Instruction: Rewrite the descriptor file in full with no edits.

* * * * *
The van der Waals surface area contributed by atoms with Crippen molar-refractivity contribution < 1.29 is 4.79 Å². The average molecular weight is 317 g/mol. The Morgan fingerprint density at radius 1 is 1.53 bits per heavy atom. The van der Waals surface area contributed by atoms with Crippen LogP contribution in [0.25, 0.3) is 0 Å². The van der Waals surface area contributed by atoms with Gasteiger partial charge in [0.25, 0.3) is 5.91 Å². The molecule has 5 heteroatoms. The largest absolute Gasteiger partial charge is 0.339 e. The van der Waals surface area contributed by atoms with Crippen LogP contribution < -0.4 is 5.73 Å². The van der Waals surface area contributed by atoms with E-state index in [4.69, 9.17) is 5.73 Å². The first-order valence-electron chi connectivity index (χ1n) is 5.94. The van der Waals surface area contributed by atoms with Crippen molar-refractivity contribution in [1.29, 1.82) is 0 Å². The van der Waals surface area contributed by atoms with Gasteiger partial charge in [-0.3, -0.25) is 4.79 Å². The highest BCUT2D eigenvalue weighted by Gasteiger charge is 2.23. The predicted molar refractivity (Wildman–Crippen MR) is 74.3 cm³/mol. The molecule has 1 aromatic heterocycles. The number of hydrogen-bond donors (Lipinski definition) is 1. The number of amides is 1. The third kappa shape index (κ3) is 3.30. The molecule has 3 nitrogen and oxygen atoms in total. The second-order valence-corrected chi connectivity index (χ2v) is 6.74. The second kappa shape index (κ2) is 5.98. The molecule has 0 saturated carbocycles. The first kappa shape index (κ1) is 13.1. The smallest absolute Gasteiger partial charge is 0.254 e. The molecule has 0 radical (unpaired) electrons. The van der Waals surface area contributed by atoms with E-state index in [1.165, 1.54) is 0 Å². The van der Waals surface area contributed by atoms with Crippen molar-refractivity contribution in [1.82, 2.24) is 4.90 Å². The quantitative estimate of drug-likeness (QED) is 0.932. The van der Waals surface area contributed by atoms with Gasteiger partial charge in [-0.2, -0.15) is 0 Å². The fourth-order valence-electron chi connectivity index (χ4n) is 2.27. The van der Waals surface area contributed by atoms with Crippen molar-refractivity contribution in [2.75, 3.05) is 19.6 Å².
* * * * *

The van der Waals surface area contributed by atoms with Crippen molar-refractivity contribution < 1.29 is 4.79 Å². The average molecular weight is 317 g/mol. The Morgan fingerprint density at radius 1 is 1.53 bits per heavy atom. The van der Waals surface area contributed by atoms with Crippen LogP contribution in [0.25, 0.3) is 0 Å². The van der Waals surface area contributed by atoms with Gasteiger partial charge in [0.25, 0.3) is 5.91 Å². The molecule has 5 heteroatoms. The largest absolute Gasteiger partial charge is 0.339 e. The van der Waals surface area contributed by atoms with Crippen LogP contribution < -0.4 is 5.73 Å². The van der Waals surface area contributed by atoms with E-state index in [4.69, 9.17) is 5.73 Å². The first-order valence-electron chi connectivity index (χ1n) is 5.94. The van der Waals surface area contributed by atoms with Crippen molar-refractivity contribution in [1.29, 1.82) is 0 Å². The van der Waals surface area contributed by atoms with Gasteiger partial charge in [-0.3, -0.25) is 4.79 Å². The highest BCUT2D eigenvalue weighted by Gasteiger charge is 2.23. The predicted molar refractivity (Wildman–Crippen MR) is 74.3 cm³/mol. The molecule has 1 aromatic heterocycles. The number of hydrogen-bond donors (Lipinski definition) is 1. The number of amides is 1. The third kappa shape index (κ3) is 3.30. The molecule has 3 nitrogen and oxygen atoms in total. The second-order valence-corrected chi connectivity index (χ2v) is 6.74. The second kappa shape index (κ2) is 5.98. The molecule has 0 saturated carbocycles. The first kappa shape index (κ1) is 13.1. The smallest absolute Gasteiger partial charge is 0.254 e. The molecule has 0 radical (unpaired) electrons. The van der Waals surface area contributed by atoms with E-state index in [1.165, 1.54) is 0 Å². The van der Waals surface area contributed by atoms with Crippen molar-refractivity contribution in [1.82, 2.24) is 4.90 Å². The quantitative estimate of drug-likeness (QED) is 0.932. The van der Waals surface area contributed by atoms with Gasteiger partial charge in [-0.2, -0.15) is 0 Å². The fourth-order valence-electron chi connectivity index (χ4n) is 2.27. The van der Waals surface area contributed by atoms with Crippen molar-refractivity contribution in [2.75, 3.05) is 19.6 Å².